Barbara Jordan (1936-1996) : African American. Lawyer, politician, teacher. Born in Houston, Texas, Jordan graduated magna cum laude from Texas Southern University and Boston University Law School. In 1966, she was the first Black woman to be elected to the Texas State Senate. She later became the first woman and first African American elected to Congress from Texas.
First publication of the Cherokee Phoenix (1828): American Indian. In 1828 a system of symbols developed by Sequoyah to give written form to the Cherokee language made possible the publication of the Cherokee Phoenix, the first newspaper printed in an Indian language.
Maha Shivaratri (Shiva's Night) : Hindu. This festival honors Shiva who, along with Vishnu and Krishna, is one of the most important deities in Hinduism. It is observed in the spring and is celebrated with fasting and prayer and meditation.
Santiago Iglesias (1872-1939): Spanish Puerto Rican. Labor organizer and political leader. Iglesias first became involved in activities demanding civil rights for workers as a 12 year-old apprentice carpenter in his native Spain. Immigrating to Cuba three years later, he continued to organize laborers to demand better working conditions first there and then in Puerto Rico, where he rose to leadership of the Federacion Libre de Trabajadores de Puerto Rico. He was the organization's president from 1900 to 1935. An active Socialist, he eventually entered electoral politics, serving in the Puerto Rican senate from 1917 to 1933 and as Puerto Rico's representative to the U.S. Congress from 1933 until his death.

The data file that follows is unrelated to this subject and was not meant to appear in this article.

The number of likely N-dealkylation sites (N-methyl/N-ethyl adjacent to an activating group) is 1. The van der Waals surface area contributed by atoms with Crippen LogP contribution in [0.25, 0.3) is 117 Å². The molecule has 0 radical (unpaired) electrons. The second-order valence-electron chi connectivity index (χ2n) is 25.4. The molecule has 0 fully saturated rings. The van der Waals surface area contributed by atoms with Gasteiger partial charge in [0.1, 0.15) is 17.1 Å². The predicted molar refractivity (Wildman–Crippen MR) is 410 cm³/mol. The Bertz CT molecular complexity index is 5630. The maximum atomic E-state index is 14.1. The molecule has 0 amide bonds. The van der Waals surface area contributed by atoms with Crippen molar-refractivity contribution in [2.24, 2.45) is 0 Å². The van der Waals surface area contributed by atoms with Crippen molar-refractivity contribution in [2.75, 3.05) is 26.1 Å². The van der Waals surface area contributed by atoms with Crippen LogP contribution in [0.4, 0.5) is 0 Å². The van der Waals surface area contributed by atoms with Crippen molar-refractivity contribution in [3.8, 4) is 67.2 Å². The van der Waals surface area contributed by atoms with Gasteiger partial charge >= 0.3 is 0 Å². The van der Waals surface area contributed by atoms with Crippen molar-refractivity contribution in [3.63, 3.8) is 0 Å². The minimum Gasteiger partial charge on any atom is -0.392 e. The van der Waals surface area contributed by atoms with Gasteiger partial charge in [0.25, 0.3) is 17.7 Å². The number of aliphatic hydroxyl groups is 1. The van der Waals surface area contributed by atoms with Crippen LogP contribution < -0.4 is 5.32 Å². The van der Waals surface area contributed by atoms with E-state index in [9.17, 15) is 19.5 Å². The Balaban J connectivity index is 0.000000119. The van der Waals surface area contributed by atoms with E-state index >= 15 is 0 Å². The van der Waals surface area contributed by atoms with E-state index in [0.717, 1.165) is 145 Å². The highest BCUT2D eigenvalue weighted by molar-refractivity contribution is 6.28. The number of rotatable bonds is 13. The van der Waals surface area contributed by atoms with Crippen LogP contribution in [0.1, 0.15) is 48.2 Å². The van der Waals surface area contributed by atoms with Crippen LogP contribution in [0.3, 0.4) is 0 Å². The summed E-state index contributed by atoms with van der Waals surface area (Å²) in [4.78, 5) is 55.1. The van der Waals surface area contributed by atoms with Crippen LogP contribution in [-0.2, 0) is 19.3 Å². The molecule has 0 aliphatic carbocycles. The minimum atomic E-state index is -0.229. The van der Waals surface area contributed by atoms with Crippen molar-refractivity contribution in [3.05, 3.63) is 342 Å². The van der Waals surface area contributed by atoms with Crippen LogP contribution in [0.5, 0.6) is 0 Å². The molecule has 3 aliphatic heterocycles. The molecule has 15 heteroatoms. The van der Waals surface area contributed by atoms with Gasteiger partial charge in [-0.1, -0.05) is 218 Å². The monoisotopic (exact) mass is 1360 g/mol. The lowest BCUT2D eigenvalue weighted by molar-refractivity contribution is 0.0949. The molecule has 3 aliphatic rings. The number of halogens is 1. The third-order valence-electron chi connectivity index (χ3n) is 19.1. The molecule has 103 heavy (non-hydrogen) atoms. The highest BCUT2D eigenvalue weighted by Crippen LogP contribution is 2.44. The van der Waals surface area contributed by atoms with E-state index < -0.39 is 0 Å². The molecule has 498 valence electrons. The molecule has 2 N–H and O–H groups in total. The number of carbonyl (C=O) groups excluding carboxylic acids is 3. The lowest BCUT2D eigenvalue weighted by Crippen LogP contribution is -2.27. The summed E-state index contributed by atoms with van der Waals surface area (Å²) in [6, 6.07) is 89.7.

Zitkala-Sa (Gertrude Bonnin) (1876-1938): American Indian (Sioux). Writer and activist. Born in South Dakota to a full-blooded Sioux mother and a white father, Zitkala-Sa became an eloquent writer of essays and memoirs and a leader in the movement to advance the civic, educational, and economic opportunities of American Indians while recognizing and preserving American Indian cultures. As secretary of the Society of American Indians and then president of the National Council of American Indians, she lectured, wrote, and lobbied on behalf of Indian legislation, and was instrumental in the passage of the Indian Citizen Bill of 1924. On June 2, Congress extended the rights of citizenship to all American Indians born in the United States. Previously, only part of the American Indian population had been granted citizenship through treaties, statutes, naturalization, and service in the armed forces.
Peoples Power Day: Philippines. This commemorates the overthrow of Ferdinand Marcos, who ruled the Philippines as a dictatorship from February 22 to February 25. It was on February 25 that Ferdinand Marcos left the Philippines and Corazon Aquino was recognized by the United States as president.
William Edward Burkhardt DuBois (W.E.B. Dubois) (1868-1963) : African American. Writer and civil rights activist. Scholar, Writer and editor, DuBois was the most important leader of the effort to secure basic civil and human rights for African Americans in the first half of the twentieth century. Trained in sociology, history, and philosophy, he wrote a number of scholarly works about the social conditions of blacks in America. The most famous of these, The Souls of Black Folk, was especially influential; it attacked Booker T. Washington's strategy of accommodation and urged a more activist approach to improving the conditions of Black Americans. DuBois founded the Niagara Movement, an organization of Black intellectuals working for civil rights, in 1905, and in 1909 helped to found the National Association for the Advancement of Colored People. He edited the NAACP magazine The Crisis until 1934, when he resigned to devote his time to teaching and writing.
Casimir Funk (1884-1967): Jewish Polish American. Scientist. Funk discovered Vitamins as well as making contributions to understanding sex hormones, hormone-vitamin balance and cancer treatment. His work stimulated public interest in diseases caused by vitamin deficiencies.